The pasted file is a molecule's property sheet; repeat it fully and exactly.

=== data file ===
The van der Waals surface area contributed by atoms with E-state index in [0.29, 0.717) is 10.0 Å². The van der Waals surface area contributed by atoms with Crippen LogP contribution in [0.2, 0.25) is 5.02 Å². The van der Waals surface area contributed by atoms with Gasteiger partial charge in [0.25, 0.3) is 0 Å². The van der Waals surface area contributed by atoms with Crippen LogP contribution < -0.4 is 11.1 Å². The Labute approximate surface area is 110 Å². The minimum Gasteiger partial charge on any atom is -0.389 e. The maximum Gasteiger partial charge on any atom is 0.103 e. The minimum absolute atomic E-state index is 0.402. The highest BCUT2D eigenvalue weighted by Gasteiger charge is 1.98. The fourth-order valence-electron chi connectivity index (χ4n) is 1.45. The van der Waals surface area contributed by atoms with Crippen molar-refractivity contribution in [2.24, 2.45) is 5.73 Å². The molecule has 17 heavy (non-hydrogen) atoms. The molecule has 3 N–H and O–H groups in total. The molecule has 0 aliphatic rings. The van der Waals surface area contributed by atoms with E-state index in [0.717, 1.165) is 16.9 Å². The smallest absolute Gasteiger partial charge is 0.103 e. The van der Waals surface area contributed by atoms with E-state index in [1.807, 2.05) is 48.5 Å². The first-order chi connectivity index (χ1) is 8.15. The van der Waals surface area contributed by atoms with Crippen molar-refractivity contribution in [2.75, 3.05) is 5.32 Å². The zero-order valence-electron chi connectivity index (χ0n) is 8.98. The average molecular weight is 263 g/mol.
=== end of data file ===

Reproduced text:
The van der Waals surface area contributed by atoms with E-state index in [0.29, 0.717) is 10.0 Å². The van der Waals surface area contributed by atoms with Crippen LogP contribution in [0.2, 0.25) is 5.02 Å². The van der Waals surface area contributed by atoms with Gasteiger partial charge in [0.25, 0.3) is 0 Å². The van der Waals surface area contributed by atoms with Crippen LogP contribution < -0.4 is 11.1 Å². The Labute approximate surface area is 110 Å². The minimum Gasteiger partial charge on any atom is -0.389 e. The maximum Gasteiger partial charge on any atom is 0.103 e. The minimum absolute atomic E-state index is 0.402. The highest BCUT2D eigenvalue weighted by Gasteiger charge is 1.98. The fourth-order valence-electron chi connectivity index (χ4n) is 1.45. The van der Waals surface area contributed by atoms with Crippen molar-refractivity contribution in [2.24, 2.45) is 5.73 Å². The molecule has 17 heavy (non-hydrogen) atoms. The molecule has 3 N–H and O–H groups in total. The molecule has 0 aliphatic rings. The van der Waals surface area contributed by atoms with E-state index in [0.717, 1.165) is 16.9 Å². The smallest absolute Gasteiger partial charge is 0.103 e. The van der Waals surface area contributed by atoms with E-state index in [1.807, 2.05) is 48.5 Å². The first-order chi connectivity index (χ1) is 8.15. The van der Waals surface area contributed by atoms with Crippen molar-refractivity contribution in [2.75, 3.05) is 5.32 Å². The zero-order valence-electron chi connectivity index (χ0n) is 8.98. The average molecular weight is 263 g/mol.